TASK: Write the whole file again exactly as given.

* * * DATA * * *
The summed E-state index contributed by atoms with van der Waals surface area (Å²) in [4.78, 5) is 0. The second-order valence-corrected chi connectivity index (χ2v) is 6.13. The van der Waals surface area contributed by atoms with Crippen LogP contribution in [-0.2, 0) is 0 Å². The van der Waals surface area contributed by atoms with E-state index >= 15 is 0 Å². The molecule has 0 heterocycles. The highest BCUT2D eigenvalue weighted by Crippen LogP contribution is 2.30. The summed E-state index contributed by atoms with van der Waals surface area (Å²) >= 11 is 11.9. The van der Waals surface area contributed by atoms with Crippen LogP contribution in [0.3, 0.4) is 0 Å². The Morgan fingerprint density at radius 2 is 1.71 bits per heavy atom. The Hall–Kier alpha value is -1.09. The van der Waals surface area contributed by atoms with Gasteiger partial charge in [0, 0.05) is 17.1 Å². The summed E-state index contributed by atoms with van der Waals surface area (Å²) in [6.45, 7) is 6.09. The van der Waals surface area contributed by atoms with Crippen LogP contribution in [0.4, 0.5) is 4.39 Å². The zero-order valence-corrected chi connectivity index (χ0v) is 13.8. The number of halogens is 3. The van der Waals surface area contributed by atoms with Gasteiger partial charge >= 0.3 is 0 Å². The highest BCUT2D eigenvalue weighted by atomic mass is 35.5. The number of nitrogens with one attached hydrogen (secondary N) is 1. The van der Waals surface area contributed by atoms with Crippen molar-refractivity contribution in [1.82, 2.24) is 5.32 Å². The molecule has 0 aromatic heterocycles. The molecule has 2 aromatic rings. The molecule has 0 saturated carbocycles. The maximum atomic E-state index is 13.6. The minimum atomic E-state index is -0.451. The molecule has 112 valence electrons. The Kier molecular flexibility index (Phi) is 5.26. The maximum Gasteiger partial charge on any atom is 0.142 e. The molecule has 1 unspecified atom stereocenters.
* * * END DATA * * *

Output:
The summed E-state index contributed by atoms with van der Waals surface area (Å²) in [4.78, 5) is 0. The second-order valence-corrected chi connectivity index (χ2v) is 6.13. The van der Waals surface area contributed by atoms with Crippen LogP contribution in [-0.2, 0) is 0 Å². The van der Waals surface area contributed by atoms with E-state index >= 15 is 0 Å². The molecule has 0 heterocycles. The highest BCUT2D eigenvalue weighted by Crippen LogP contribution is 2.30. The summed E-state index contributed by atoms with van der Waals surface area (Å²) >= 11 is 11.9. The van der Waals surface area contributed by atoms with Crippen LogP contribution in [0.3, 0.4) is 0 Å². The Morgan fingerprint density at radius 2 is 1.71 bits per heavy atom. The Hall–Kier alpha value is -1.09. The van der Waals surface area contributed by atoms with Gasteiger partial charge in [0, 0.05) is 17.1 Å². The summed E-state index contributed by atoms with van der Waals surface area (Å²) in [6.45, 7) is 6.09. The van der Waals surface area contributed by atoms with Crippen LogP contribution in [0.4, 0.5) is 4.39 Å². The zero-order valence-corrected chi connectivity index (χ0v) is 13.8. The number of halogens is 3. The van der Waals surface area contributed by atoms with Gasteiger partial charge >= 0.3 is 0 Å². The highest BCUT2D eigenvalue weighted by atomic mass is 35.5. The number of nitrogens with one attached hydrogen (secondary N) is 1. The van der Waals surface area contributed by atoms with Crippen molar-refractivity contribution in [1.82, 2.24) is 5.32 Å². The molecule has 0 aromatic heterocycles. The molecule has 2 aromatic rings. The molecule has 0 saturated carbocycles. The maximum atomic E-state index is 13.6. The minimum atomic E-state index is -0.451. The molecule has 112 valence electrons. The Kier molecular flexibility index (Phi) is 5.26. The maximum Gasteiger partial charge on any atom is 0.142 e. The molecule has 1 unspecified atom stereocenters.